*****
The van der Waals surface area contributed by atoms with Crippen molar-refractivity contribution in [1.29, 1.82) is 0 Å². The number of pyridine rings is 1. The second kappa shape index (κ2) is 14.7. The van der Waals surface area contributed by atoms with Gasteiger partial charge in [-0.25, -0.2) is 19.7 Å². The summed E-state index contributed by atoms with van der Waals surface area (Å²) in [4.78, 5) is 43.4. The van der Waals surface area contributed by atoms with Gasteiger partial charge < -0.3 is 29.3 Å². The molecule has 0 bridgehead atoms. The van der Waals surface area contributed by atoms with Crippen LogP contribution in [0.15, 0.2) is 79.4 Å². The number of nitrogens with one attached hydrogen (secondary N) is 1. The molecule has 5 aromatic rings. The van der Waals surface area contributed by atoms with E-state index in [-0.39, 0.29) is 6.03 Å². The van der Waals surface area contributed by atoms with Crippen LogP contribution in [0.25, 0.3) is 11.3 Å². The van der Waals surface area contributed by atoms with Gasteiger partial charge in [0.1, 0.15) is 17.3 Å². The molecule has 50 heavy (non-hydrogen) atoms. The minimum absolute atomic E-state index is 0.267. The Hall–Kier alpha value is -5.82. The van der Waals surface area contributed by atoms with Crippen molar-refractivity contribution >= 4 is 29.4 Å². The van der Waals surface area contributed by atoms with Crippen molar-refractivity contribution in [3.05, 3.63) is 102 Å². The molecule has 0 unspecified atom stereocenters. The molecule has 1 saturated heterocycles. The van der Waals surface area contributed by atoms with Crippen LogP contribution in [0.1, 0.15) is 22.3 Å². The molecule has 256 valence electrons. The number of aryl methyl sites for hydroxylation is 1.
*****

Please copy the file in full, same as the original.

The van der Waals surface area contributed by atoms with Crippen molar-refractivity contribution in [1.29, 1.82) is 0 Å². The number of pyridine rings is 1. The second kappa shape index (κ2) is 14.7. The van der Waals surface area contributed by atoms with Gasteiger partial charge in [-0.25, -0.2) is 19.7 Å². The summed E-state index contributed by atoms with van der Waals surface area (Å²) in [4.78, 5) is 43.4. The van der Waals surface area contributed by atoms with Gasteiger partial charge < -0.3 is 29.3 Å². The molecule has 0 bridgehead atoms. The van der Waals surface area contributed by atoms with Crippen LogP contribution in [0.15, 0.2) is 79.4 Å². The number of nitrogens with one attached hydrogen (secondary N) is 1. The molecule has 5 aromatic rings. The van der Waals surface area contributed by atoms with E-state index in [-0.39, 0.29) is 6.03 Å². The van der Waals surface area contributed by atoms with Crippen LogP contribution in [0.25, 0.3) is 11.3 Å². The van der Waals surface area contributed by atoms with Gasteiger partial charge in [0.1, 0.15) is 17.3 Å². The molecule has 50 heavy (non-hydrogen) atoms. The minimum absolute atomic E-state index is 0.267. The Hall–Kier alpha value is -5.82. The van der Waals surface area contributed by atoms with Crippen molar-refractivity contribution >= 4 is 29.4 Å². The van der Waals surface area contributed by atoms with Crippen molar-refractivity contribution in [3.05, 3.63) is 102 Å². The molecule has 0 unspecified atom stereocenters. The molecule has 1 saturated heterocycles. The van der Waals surface area contributed by atoms with Crippen LogP contribution in [0.1, 0.15) is 22.3 Å². The molecule has 256 valence electrons. The number of aryl methyl sites for hydroxylation is 1.